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Breast Conditions

Benign Breast Conditions 

If you find changes or something unusual in one of your breasts, it is important to see a doctor or nurse as soon as possible. But keep in mind that most breast changes are not cancer. Just because your doctor wants you to have a biopsy does not mean you have breast cancer: 4 of every 5 biopsy results are not cancer. But the only way to know for sure is to take out and test tissue from the suspicious area of the breast.

Non-cancerous breast conditions are very common, and they are never life threatening. The 2 main types are fibrocystic changes and benign (be-nine) breast tumors.

Fibrocystic changes

Fibrocystic changes are benign changes in the breast tissue that happen in about half of all women at some time in their lives. This change often happens just before a menstrual period is about to begin. Although this used to be called fibrocystic disease, it is not a disease at all. These changes can cause cysts (fluid-filled sacs) and areas of lumpiness, thickening, or tenderness; nipple discharge; or pain in the breast. If they are painful, cysts can be treated by taking out the fluid with a needle and syringe, but they may fill up again later.

A cyst cannot be diagnosed by physical exam alone, nor can it be diagnosed by a mammogram alone. To be sure that a lump (mass) is really a cyst, the doctor can do either a breast ultrasound or take the fluid out of the cyst with a thin, hollow needle.

A cyst is filled with fluid. If a mass has any solid parts, it is no longer a simple cyst and you may need to have more tests. Some masses can be watched with mammograms, but others may need a biopsy. The size, shape, and edges (margins) of the mass help the doctor figure out whether it may be cancer.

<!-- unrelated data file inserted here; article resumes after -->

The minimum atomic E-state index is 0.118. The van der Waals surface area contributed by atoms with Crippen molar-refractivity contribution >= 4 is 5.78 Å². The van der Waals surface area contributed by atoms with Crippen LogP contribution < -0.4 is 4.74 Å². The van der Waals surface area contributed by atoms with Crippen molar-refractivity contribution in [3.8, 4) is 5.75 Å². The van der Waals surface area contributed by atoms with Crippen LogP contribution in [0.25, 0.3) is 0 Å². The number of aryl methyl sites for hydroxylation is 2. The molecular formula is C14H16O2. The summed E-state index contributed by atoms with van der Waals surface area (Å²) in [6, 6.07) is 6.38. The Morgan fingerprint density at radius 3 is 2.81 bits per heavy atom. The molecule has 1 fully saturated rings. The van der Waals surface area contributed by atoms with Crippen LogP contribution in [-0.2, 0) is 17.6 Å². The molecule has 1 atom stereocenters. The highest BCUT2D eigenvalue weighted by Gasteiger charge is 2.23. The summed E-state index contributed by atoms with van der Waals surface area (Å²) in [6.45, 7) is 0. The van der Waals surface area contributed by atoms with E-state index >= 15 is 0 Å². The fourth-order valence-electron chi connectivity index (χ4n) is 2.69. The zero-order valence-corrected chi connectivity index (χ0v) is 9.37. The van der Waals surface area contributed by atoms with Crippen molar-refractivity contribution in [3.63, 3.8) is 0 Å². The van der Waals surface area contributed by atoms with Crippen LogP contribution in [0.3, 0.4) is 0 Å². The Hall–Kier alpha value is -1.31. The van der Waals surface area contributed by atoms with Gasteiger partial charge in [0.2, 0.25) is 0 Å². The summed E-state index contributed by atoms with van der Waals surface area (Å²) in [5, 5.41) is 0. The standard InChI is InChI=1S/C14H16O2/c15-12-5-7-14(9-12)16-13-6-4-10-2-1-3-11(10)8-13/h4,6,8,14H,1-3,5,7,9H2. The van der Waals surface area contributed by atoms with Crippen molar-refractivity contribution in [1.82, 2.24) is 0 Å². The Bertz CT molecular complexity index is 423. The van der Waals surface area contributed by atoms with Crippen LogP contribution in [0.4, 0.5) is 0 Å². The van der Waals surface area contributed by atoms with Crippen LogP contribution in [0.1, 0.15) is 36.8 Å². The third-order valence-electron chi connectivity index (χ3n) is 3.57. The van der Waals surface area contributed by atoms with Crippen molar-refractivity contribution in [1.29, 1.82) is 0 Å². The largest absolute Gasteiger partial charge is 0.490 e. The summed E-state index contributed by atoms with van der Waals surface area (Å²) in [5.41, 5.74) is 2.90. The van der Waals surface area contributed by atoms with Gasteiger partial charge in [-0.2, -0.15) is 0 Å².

Lumps and areas of thickening caused by fibrocystic changes are almost always harmless. If fibrocystic changes are uncomfortable or painful, doctors may suggest that you avoid caffeine or reduce your salt intake. In severe cases, doctors can prescribe medicines that may help reduce or relieve your symptoms.

Benign breast tumors

Benign breast tumors are non-cancerous areas where breast cells have grown abnormally and rapidly, often forming a lump. Unlike cysts, which are filled with fluid, tumors are solid. Benign breast tumors may hurt, but they are not dangerous and do not spread outside the breast to other organs. Still, some benign breast conditions, such as papillomas and atypical hyperplasia, are important to know about because women with these conditions have a higher risk of developing breast cancer.

A biopsy is the only way to find out if a lump is benign or is cancer. (See the section "Types of biopsy procedures" for more information.) In a biopsy, part of the lump or suspicious area is removed and looked at under a microscope.

If a benign tumor is large, it may change the breast's size and shape. Depending on the size and number of benign tumors, doctors may recommend that it be removed by surgery.

If the benign tumor is growing into the tissue of the milk ducts, it may cause an abnormal discharge from the nipple. In some cases, this can be treated by surgery to remove the tumor.

Other benign breast conditions


Mastitis is a breast infection that most often occurs in women who are breast-feeding. The breast may become red, warm, or painful. Mastitis is treated with antibiotics. But if the mastitis does not get better when you take antibiotics, it is important that you let the doctor know right away. Some breast cancers can look a lot like infections.

Fat necrosis

Fat necrosis sometimes happens when an injury to the breast heals and leaves scar tissue that can feel like a lump. A biopsy can tell if it is cancer or not. Sometimes when the breast is injured, an oil cyst (fluid-filled area) forms instead of scar tissue during healing. Oil cysts can be diagnosed and treated by taking out (aspirating) the fluid.

Duct ectasia

Duct ectasia is common and most often affects women in their 40s and 50s. Its symptoms are usually a green, black, thick, or sticky discharge from the nipple, and tenderness or redness of the nipple and area around the nipple. Duct ectasia can also cause a hard lump, which is usually biopsied to be sure it is not cancer. Redness that does not improve may need to be biopsied to be sure it is not cancer.

Source: /ForWomenFacingaBreastBiopsy/breast-biopsy-benign-breast-conditions

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ACR AwardLahey Outpatient Center, Danvers was designated a Breast Imaging Center of Excellence by the American College of Radiology.